I’m presenting a theory about a big discrepancy between what Subud really is and its image as presented to most people—and why this presents a critical problem, at least in Australia. Frankly, I would like profound changes in both how Subud tends to be regarded by its own members and how the latihan is portrayed to the wider world.
A fundamental claim about Subud is that it is compatible with all major religions. I find this true in principle, but not in practice, due to the internal ‘culture’ of Subud. This displays many religious peculiarities, including: recommending Bapak’s talks as inherently spiritually edifying; vigorously celebrating Bapak’s birthday; referring to supposed prophecies of Bapak; attributing the status of ‘holy person’ to Bapak and Ibu Rahayu; treating Bapak as alive and/or present; prominently recognising Ramadan; prominently observing third, seventh, fortieth, hundredth and thousandth day selamatans; attributing mystical power to names; asserting the literal existence of spirits, jinns, levels of reality and of heaven; doing the latihan to ‘cleanse’ premises; doing the latihan for sick or dead people, especially one’s ancestors; and modelling reality, non-allegorically, in terms of Javanese cosmology.
Above are just some of the activities involving powerfully religious themes and overtones in which members of Subud groups (including me) regularly indulge. These behaviours are guided by specific religious beliefs that are shared by relatively few people in the broader community. As religious perspectives are inclined to be exclusive, these Subud norms are generally just not compatible with the religious sensibilities of most non-Subud people. Although rarely given official endorsement by the Subud organisation, our common practices of this kind are obviously liable to be offensive to practising Baptists, Catholics, Muslims, Buddhists and so on.
Such religious, ‘spiritual’ or cultural elements are almost always described by Subud members as non-compulsory and purely incidental to membership—emphatically labelled as completely voluntary. Nevertheless, a few customs that are traditionally regarded throughout Subud as spiritual in their basis, like appointing chairpersons through testing, are even officially endorsed. While most are indeed optional, the overall tolerance of these themes and overtones is so prevalent and pervasive that they are widely seen as de rigueur.
In my opinion, this is caused by peer pressure, combined with the desire to appear suitably respectful of the ‘received wisdom’. Though religion as such is hardly ever discussed among Subud members, I have always noticed a strong bias in favour of collective piety. The peer pressure itself is natural, stemming from the human desire to belong to and be accepted by some sort of close community, but within Subud groups it tends to get mixed with the hope of being acknowledged as ‘spiritual’—in other words, evidently pious and ‘in tune’ or spiritually well-informed. I recognise this kind of hope in myself all the time, but while it’s a very normal human attitude, it is the basis of a serious difficulty for Subud.
To me it seems plainly impossible for any organisation to be open to all religions while itself resembling a religion. Since most people are fairly sensitive about the relevant differences, compatibility with all religions can exist only for an organisation that is culture-free in religious terms. Can Subud can ever be free of seeming to be religious? I doubt it, unless Subud members far and wide can drop the emphasis upon Bapak’s world-view and ‘vision’, which I would argue has been devoutly carried too far. However, I believe that a major issue of loyalty opposes any prospect of reversal: loyalty to the institution that provides many of us with a sense of identity and direction—the father figure of Bapak.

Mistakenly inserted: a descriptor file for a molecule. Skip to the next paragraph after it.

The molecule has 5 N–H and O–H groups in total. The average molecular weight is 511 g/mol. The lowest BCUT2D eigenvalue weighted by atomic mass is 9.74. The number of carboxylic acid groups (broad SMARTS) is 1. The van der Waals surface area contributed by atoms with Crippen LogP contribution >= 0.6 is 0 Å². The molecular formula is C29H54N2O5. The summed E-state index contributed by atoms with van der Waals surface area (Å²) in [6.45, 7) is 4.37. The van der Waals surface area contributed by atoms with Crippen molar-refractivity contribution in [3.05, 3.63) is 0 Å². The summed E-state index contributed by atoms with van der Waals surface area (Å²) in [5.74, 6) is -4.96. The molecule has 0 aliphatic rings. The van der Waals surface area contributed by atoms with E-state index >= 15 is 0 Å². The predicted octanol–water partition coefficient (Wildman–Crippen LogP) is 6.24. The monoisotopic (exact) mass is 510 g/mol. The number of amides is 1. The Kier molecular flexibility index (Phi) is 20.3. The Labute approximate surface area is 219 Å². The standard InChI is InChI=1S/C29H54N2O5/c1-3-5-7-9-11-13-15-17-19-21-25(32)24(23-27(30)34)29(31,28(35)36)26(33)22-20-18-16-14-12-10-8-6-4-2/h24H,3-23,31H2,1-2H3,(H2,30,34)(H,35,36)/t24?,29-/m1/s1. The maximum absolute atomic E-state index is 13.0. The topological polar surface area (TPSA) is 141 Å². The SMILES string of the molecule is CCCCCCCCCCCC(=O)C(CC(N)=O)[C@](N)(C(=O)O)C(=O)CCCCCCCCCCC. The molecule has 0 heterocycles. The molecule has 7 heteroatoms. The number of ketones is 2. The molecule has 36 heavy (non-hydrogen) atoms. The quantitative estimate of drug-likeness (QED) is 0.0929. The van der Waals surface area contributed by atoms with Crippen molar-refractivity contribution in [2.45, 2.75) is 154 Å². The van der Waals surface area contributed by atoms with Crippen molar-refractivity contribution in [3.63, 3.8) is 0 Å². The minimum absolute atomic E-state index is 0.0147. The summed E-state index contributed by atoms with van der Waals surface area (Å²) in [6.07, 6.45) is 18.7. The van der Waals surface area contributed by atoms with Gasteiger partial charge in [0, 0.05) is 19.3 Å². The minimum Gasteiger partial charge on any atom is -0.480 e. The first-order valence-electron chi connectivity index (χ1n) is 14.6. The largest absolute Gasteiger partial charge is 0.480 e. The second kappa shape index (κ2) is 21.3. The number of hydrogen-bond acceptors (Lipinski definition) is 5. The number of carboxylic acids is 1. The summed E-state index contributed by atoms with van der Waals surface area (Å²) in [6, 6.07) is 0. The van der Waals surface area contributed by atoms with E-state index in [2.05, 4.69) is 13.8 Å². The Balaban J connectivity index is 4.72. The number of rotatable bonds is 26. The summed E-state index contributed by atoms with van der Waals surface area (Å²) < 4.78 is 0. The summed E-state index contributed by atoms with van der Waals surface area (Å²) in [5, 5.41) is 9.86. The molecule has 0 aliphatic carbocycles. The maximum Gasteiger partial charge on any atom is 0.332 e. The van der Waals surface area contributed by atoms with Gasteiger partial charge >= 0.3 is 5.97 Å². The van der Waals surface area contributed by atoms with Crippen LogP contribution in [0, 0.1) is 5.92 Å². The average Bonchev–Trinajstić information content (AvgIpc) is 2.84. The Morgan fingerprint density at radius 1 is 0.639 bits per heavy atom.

I don’t see myself as anti-Bapak. I continue to find his advice and explanations very valuable, but I have no problem with views that are contrary to his in various ways. I feel certain that Bapak's words (like anybody’s, due to the very nature of language) are fallible and sometimes potentially misleading. Yet often in small talk among Subud members, for instance, there is an unwarranted assumption of shared reverence for Bapak’s every statement.
Regardless of how each individual personally views Bapak, in the context of Subud activities and interactions between members, whether social or procedural, I believe that Bapak needs to be removed from the pedestal on which we have placed him. Then the peer pressure effect would diminish, the religious connotations of Subud group culture would eventually fall away, and we could honestly portray Subud as compatible with all major religions. Furthermore, there would surely be far fewer people who join Subud and subsequently leave because they cannot put up with all the peculiar religiosity that they discover.
This consideration may point to a highly significant factor in Subud’s looming disappearance—the subtle but potent sense of dishonesty associated with declaring that Subud is non-religious. In thus describing Subud to the rest of the world, there is frequently, consciously or not, a certain accompanying twinge of embarrassment. This feeling exists because, despite our respective protestations, deep down we all know that sooner or later each Subud newcomer is bound to stumble across all the various religious oddities listed above. I believe we thus find ourselves often automatically inhibited about announcing the latihan’s existence. I suspect this will remain the situation unless and until we cast off the incongruous baggage inherited from Bapak’s culture, the Javanese complexion he imparted to Subud in founding it.
Accordingly, while Bapak’s injunction against proselytising supplies an excuse for not shouting out loud that the latihan is freely available, a crucial reason for being so quiet about it, I suggest, is a subliminal fear of ridicule or disdain by our non-Subud fellow citizens. And perhaps rightly. As long as Subud is in the situation of likely being disdained for its extraneous religious elements, maybe we should not feel free to announce the latihan’s existence! Perhaps it is inappropriate for the latihan to be heralded by an organisation that paints it largely in such a bizarre light.